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chapter three: On Property - Benjamin Constant, Principles of Politics Applicable to All Governments 
Principles of Politics Applicable to a all Governments, trans. Dennis O’Keeffe, ed. Etienne Hofmann, Introduction by Nicholas Capaldi (Indianapolis: Liberty Fund, 2003).
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A number of those who have defended property by way of abstract reason seem to me to have fallen into grave error. They have represented property as something mysterious, anterior to society and independent of it.2 Property is served by the rejection of these hypotheses. Mystery is harmful in everything which does not spring from superstition. Property is not anterior to society. Without political association, which gives it its guarantee, it would be only the right of the first possessor, the right of force, that is to say, a right which is no such thing. It is absolutely not independent of society, since some kind of social condition, admittedly a very wretched one, could be conceived without it, while property without society is unimaginable. Property exists by virtue of society. Society found that the best way to get its members to enjoy goods common to all or disputed by all before its institution, was to concede some of them to each person or to maintain each person in that part of them he happened to possess, guaranteeing to him enjoyment of this, plus such changes as this enjoyment might undergo either by the countless changes of chance or by inequality in the degrees of effort. Property is only a social convention. Our recognizing it as such, however, does not mean we envisage it as less sacred, less inviolable, less necessary than do writers using a different philosophical approach. Some philosophers have considered its establishment an evil and its abolition possible.3 They have had recourse, however, to found their  theories, to a host of suppositions of which some are quite unrealizable and of which the least chimerical are relegated to a future it is not even permissible for us to predict. Not only is their fundamental assumption a growth in enlightenment at which man may perhaps one day arrive but on which it would be absurd to found our present institutions, but they have assumed as proven a diminution in the work required today for the subsistence of the human race of an order which surpasses all invention even suspected. Certainly each one of our discoveries in mechanical science which replaces human force by instruments and machines is a victory for thought; and by the laws of nature, these victories becoming easier as they multiply, they must follow one another at an increasing rate. But what we have done under this heading, and even what we can imagine, fall far short of our total exemption from manual labor. Nevertheless, this exemption would be indispensable for the abolition of property, short of our wishing, as some writers propose, to divide this work equally among all members of the society. Such a division, however, even if it were not an absurd dream, would work against its own purpose, would take away from thought the leisure necessary to make it strong and profound, from ingenuity the perseverance which brings it to perfection, from all classes the advantages of habit, continuity, unity of purpose, and centralization of productive forces. Without property the human race would be in stasis, in the most brutish and savage state of its existence. Each person, responsible for providing on his own for all his needs, would split his energies to meet them and, bent beneath the weight of these multiplied cares, would never advance an inch. The abolition of property would destroy the division of labor, the basis of the perfecting of all the arts and sciences. The progressive faculty, the favorite hope of the writers I am opposing, would die for lack of time and independence. The crass and forced equality they recommend to us would be an invincible obstacle to the gradual setting up of true equality, that of happiness and enlightenment.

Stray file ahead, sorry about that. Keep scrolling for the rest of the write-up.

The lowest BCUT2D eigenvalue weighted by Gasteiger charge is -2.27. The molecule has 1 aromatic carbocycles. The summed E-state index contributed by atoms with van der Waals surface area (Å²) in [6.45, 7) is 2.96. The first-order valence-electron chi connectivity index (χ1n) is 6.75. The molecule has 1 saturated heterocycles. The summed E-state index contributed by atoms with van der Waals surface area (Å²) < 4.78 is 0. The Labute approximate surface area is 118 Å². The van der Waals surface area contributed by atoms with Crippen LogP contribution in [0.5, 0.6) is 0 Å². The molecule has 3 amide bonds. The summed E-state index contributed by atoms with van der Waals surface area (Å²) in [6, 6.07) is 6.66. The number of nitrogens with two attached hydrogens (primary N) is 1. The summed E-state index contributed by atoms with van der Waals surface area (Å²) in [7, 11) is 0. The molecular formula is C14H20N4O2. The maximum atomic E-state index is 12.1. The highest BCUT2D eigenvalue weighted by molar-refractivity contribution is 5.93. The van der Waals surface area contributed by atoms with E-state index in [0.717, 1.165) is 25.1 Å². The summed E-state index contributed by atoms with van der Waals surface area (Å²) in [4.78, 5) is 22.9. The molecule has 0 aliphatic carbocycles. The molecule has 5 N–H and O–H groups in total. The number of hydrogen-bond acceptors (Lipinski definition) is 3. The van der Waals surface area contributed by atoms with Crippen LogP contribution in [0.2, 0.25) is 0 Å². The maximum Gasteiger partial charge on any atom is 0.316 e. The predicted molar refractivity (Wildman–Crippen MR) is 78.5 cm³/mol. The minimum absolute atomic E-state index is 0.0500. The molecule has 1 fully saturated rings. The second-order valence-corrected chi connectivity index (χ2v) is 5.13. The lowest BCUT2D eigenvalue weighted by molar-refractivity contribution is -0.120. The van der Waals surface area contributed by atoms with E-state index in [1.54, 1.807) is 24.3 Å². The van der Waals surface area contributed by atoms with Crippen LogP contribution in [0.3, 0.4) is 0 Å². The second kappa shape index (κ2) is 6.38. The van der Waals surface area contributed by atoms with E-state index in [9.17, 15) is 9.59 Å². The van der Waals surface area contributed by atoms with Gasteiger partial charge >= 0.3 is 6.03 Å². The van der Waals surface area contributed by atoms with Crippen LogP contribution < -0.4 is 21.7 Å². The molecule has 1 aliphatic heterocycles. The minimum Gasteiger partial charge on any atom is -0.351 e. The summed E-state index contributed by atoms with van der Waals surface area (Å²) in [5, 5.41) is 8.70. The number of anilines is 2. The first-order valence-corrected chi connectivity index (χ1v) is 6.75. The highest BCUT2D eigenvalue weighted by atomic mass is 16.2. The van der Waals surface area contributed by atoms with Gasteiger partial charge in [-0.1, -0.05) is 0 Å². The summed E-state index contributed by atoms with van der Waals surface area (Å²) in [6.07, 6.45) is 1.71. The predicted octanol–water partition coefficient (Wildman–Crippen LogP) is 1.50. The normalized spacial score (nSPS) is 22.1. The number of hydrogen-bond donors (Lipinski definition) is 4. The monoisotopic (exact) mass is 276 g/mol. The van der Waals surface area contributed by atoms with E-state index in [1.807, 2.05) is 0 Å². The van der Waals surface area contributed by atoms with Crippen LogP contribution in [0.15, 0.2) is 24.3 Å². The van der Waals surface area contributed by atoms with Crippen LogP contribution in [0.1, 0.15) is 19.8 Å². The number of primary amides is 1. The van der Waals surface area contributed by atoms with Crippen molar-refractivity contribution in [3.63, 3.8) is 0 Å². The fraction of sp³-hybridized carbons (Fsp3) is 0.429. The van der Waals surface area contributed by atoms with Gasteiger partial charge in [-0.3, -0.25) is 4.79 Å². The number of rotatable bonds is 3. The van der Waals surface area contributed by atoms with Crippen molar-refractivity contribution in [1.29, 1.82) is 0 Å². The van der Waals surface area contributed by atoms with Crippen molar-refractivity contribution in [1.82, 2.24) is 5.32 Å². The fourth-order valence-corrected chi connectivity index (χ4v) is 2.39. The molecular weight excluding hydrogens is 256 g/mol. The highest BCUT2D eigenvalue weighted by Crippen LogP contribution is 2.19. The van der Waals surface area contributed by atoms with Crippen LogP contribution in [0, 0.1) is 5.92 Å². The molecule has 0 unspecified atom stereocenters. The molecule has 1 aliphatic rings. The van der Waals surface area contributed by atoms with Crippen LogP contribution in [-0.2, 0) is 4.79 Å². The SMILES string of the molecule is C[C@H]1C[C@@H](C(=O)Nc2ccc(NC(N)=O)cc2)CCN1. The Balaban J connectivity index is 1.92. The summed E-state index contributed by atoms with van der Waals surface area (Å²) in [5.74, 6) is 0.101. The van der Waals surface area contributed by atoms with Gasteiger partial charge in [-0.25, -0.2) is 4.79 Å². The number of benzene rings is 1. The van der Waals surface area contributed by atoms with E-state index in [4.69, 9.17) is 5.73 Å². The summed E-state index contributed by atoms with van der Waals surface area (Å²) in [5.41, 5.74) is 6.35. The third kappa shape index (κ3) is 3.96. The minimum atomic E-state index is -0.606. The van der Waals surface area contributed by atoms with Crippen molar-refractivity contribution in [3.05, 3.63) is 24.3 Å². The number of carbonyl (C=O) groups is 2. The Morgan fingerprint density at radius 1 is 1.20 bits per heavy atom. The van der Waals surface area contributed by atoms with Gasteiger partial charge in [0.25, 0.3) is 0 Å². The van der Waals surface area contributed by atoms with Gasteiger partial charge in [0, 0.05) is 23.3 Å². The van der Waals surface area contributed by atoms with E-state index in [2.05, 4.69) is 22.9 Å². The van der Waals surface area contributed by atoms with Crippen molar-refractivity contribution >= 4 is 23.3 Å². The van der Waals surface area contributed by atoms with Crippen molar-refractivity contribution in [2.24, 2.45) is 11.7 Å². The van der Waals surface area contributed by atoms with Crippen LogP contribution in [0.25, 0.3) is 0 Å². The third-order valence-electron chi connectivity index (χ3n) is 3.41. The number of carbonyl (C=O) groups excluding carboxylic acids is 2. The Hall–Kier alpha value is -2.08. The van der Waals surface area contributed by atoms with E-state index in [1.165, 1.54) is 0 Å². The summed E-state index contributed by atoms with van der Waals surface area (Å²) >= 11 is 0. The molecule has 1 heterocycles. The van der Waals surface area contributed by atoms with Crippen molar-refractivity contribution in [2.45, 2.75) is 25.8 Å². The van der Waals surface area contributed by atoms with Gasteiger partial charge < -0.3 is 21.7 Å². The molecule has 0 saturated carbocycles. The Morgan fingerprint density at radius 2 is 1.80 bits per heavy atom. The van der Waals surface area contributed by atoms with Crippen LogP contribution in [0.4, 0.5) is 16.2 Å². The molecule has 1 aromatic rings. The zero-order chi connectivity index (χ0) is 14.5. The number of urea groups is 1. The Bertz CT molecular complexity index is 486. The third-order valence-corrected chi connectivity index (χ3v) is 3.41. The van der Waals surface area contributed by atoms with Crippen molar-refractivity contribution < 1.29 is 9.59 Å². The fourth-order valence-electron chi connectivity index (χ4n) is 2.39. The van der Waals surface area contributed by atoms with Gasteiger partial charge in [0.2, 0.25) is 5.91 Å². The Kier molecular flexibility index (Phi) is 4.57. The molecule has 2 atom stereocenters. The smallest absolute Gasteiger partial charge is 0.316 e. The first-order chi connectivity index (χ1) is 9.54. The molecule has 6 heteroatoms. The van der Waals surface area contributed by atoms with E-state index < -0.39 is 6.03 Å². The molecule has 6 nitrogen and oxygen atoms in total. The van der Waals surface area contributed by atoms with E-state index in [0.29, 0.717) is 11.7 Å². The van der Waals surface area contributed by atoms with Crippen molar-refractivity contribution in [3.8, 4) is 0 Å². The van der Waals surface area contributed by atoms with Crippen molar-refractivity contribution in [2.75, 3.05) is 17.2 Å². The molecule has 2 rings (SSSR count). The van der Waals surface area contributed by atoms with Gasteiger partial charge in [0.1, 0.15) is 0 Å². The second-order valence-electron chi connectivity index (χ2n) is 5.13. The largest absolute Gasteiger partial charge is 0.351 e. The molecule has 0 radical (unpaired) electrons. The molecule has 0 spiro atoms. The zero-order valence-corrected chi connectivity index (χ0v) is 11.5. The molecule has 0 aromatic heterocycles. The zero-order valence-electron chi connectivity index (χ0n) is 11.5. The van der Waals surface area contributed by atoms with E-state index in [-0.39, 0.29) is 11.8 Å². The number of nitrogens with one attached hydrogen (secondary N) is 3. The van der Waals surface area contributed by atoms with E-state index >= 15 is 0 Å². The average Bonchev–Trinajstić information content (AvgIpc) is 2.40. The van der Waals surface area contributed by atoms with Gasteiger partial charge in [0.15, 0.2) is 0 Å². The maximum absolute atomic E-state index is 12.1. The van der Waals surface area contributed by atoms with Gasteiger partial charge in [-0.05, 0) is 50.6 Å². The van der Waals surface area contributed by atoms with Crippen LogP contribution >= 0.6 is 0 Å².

[2. ]See on this subject the old but still useful article by Pierre Larousse in the Grand dictionnaire universel du XIXe siècle, s.v. Propriété, Section II: Légitimité du droit de propriété. This article has the merit of bringing out Constant’s originality and locating him both among those who, like him, see property as a social institution (Pascal, Domat, Bossuet, Montesquieu, Mirabeau, Tronchet, Robespierre) and specifically against those who represent property as “anterior to society,” such as Mercier de la Rivière, Destutt de Tracy, and Cousin. Locke’s name should be added to the latter list.
[3. ]Constant is thinking in the first place of Godwin, in the last book of whose Enquiry Concerning Political Justice defects in the system of property are analyzed. One can also number among philosophers hostile to property in the eighteenth century Morelly and his Code de la nature, then Linguet, and in some respects Mably.